Archive for Farmland

Hill of Prumes

Posted in Uncategorized with tags , , , , on June 28, 2017 by cliffdean

Looks boring, doesn’t it? Nobody goes there. In other words the quintessential venue for an RXbirdwalk. Broomhill; where’s the hill, where’s the broom? Though the latter might once have grown here, a hill is hard to imagine let alone a bustling fishing port – which it was until 1287. According to Judith Glover’s “Sussex Place Names” the earliest version of the name, dating from the late 12th century, is Prumhelle, from Prume-hyll “Plum-tree Hill” – but using an unusual dialect word rather than the South Saxon plume. That’s got that cleared up, but still no sign of a hill, let alone plum trees.

I guess the hill could have been a tall shingle bank, since truncated by the 1287 storm among others. On the soil map below you can see the settlement’s position on a spur to the south of the great (yellow) sweep of the Wainway. The remaining farm buildings and an abandoned cottage are perched on the pink band of shingle to the right.

The plan for this RXbirdwalk was to see breeding Yellow Wagtails, restricted in Sussex to this eastern extremity. Though weather mid-week suggested we’d run the risk of heat-stroke the morning itself dawned gloomy and windy, though the rain held off till midday. I usually have a look at the beach to add a few gulls & waders to the list but on this occasion all birds had been cleared out by massed kite-surfers thrashing through the grey summer waves.

This & other bird photos by Peter Matthews

There were indeed loads of  Yellow Wagtails and loads of Reed Buntings too, though the former favoured wheat and the latter oilseed rape. Last year the YWs were in the same location among beans, leading me to mistakenly assume that the crop was the significant factor whereas I now suspect it’s something to do with the soil since nearly all wagtails were situated between the former seawalls (now ploughed out) in the soil map below. As much as I love this map’s pretty colours and historic boundaries I can’t claim to understand much about the soil, I’m sorry to say.

These RSPB articles on their Breeding Ecology and Advice to Farmers are informative

While we were differentiating males, females and juveniles, a strikingly different male popped up then vanished again. It had a blue head – like the continental subspecies but of a pale blue-grey hue and with a white supercilium, suggesting the hybrid “Channel Wagtail” but I just didn’t get a good enough view.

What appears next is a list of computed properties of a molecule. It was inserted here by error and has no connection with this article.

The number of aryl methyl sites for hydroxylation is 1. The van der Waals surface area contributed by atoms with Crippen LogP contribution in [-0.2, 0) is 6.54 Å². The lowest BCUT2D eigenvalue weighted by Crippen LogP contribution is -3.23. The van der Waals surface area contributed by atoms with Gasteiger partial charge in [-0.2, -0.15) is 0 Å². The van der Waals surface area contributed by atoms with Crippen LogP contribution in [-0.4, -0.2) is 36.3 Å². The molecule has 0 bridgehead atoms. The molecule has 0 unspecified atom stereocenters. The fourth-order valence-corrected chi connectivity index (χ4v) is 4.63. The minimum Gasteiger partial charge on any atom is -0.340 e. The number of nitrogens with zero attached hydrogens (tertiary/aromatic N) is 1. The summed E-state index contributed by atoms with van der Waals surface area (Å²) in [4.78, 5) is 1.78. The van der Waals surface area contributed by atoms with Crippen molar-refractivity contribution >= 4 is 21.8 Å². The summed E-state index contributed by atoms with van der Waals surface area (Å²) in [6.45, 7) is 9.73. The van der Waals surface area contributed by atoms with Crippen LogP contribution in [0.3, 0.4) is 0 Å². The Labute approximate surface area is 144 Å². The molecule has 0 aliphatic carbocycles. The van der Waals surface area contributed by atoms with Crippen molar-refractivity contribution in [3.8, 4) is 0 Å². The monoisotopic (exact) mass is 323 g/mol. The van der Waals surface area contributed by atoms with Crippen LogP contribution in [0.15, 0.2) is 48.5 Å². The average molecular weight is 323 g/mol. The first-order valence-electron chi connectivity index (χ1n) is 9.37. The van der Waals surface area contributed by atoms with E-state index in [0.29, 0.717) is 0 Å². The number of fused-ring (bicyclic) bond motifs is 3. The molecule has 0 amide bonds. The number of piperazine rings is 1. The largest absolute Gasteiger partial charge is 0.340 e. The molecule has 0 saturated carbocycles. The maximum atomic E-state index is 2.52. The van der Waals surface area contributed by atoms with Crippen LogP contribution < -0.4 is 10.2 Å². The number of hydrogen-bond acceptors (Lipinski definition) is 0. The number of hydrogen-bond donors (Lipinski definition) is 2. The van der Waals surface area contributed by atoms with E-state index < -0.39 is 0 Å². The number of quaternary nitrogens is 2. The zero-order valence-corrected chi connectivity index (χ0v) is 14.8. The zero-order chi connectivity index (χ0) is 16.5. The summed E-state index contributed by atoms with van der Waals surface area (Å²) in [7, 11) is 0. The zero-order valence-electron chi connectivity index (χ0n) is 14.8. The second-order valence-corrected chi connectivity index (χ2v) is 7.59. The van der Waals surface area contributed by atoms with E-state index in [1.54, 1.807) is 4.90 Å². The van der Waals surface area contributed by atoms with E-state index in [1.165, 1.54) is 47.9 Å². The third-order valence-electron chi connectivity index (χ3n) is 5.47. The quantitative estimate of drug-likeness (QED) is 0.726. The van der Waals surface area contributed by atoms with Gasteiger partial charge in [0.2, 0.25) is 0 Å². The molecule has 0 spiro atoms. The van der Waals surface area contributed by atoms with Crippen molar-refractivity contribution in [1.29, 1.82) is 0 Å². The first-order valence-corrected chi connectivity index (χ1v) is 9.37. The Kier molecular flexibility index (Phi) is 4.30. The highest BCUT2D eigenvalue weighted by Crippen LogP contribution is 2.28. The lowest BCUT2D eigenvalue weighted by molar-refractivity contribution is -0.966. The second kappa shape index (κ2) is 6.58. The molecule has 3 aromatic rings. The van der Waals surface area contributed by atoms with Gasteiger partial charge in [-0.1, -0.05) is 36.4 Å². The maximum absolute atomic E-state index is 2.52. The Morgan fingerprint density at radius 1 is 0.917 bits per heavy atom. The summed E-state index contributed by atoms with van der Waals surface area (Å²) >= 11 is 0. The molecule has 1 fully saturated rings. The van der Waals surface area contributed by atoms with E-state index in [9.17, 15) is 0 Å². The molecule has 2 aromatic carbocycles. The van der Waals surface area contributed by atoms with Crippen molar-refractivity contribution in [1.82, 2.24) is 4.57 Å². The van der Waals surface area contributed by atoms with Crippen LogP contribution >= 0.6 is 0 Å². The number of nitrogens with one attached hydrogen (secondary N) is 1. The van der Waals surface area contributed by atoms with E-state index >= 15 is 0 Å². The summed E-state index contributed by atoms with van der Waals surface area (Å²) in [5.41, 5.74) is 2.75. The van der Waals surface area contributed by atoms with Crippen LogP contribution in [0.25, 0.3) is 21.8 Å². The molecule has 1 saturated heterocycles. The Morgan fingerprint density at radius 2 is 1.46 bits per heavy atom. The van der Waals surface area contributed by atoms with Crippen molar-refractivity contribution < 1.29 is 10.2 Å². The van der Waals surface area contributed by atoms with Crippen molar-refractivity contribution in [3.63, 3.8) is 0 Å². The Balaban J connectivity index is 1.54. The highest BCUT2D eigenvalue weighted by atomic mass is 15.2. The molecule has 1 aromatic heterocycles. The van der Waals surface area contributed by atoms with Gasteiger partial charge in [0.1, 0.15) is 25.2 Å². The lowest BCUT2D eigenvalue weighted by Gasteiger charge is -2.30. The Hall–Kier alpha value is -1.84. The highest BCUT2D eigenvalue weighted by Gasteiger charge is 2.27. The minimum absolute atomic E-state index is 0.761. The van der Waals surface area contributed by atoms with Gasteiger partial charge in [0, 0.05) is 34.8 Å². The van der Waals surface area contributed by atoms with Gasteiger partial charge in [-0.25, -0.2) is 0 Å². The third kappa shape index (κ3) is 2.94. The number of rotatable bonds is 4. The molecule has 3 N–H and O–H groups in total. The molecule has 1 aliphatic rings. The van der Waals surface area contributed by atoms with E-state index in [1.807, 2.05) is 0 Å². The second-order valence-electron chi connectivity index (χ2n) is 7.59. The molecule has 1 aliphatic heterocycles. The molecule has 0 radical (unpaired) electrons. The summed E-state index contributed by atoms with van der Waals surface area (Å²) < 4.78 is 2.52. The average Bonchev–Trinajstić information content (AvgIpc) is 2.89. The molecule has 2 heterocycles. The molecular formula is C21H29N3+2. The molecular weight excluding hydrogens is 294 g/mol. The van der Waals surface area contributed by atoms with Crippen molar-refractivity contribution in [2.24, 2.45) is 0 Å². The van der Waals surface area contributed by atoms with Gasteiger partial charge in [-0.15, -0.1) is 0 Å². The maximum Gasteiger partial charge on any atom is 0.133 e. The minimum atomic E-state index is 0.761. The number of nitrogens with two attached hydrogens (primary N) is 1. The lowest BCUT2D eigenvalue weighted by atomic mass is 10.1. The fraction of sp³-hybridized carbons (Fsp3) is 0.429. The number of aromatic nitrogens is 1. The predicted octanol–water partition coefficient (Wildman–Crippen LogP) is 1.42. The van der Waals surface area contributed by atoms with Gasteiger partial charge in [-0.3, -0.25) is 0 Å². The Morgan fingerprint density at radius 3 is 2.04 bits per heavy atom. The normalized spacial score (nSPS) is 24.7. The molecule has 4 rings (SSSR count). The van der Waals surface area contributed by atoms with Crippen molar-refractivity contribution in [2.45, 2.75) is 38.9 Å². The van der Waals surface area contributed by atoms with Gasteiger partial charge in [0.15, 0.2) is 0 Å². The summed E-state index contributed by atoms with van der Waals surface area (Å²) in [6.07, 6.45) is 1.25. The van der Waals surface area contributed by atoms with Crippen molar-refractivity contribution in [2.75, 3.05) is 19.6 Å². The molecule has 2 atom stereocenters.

There were plenty of other birds around, including Skylarks, Linnets & a pair of Corn Buntings as well as big crowds of House Sparrows & Starlings commuting between the interwar bungalows of Jury’s Gap and the fragrant sewage works. In the background, a pair of Marsh Harriers were quartering the fields. There were, of course, no other people around apart from two horse-riders and a distant dog-walker.

Just to the east of this chainlink fence, below the crops, below the soil, lie the remains of Broomhill’s church whose skeleton still stood into the early 16th century though flooded centuries before.

Beside Jury’s Gut loafed a few moulting Mallards in company with a small, dark duck with a clearly yellow bill. In size, shape and flight appearance it resembled a teal of some sort and upon reference to some more expert observers turned out to be – wait for it – a Yellow-billed Teal which now seems to be regarded as a geographical race of Speckled Teal, a South American species escaped from a collection.

As we approached the Kent Pen Wall, a Cuckoo flew over us then while we had a look along the sheltered and scrubby north side of the bank for Whitethroats & Linnets I took notice of the tree species for the first time. Beside two species of Willow, a hunched Oak and a fluttering White Poplar I was surprised to see a fruit tree – bearing, in fact, unripe…plums! Hardly possible it could remain from Prume hyll days, perhaps planted as an historical reference or jettisoned from a picnic. Strange coincidence though. Further along was a flowering Privet.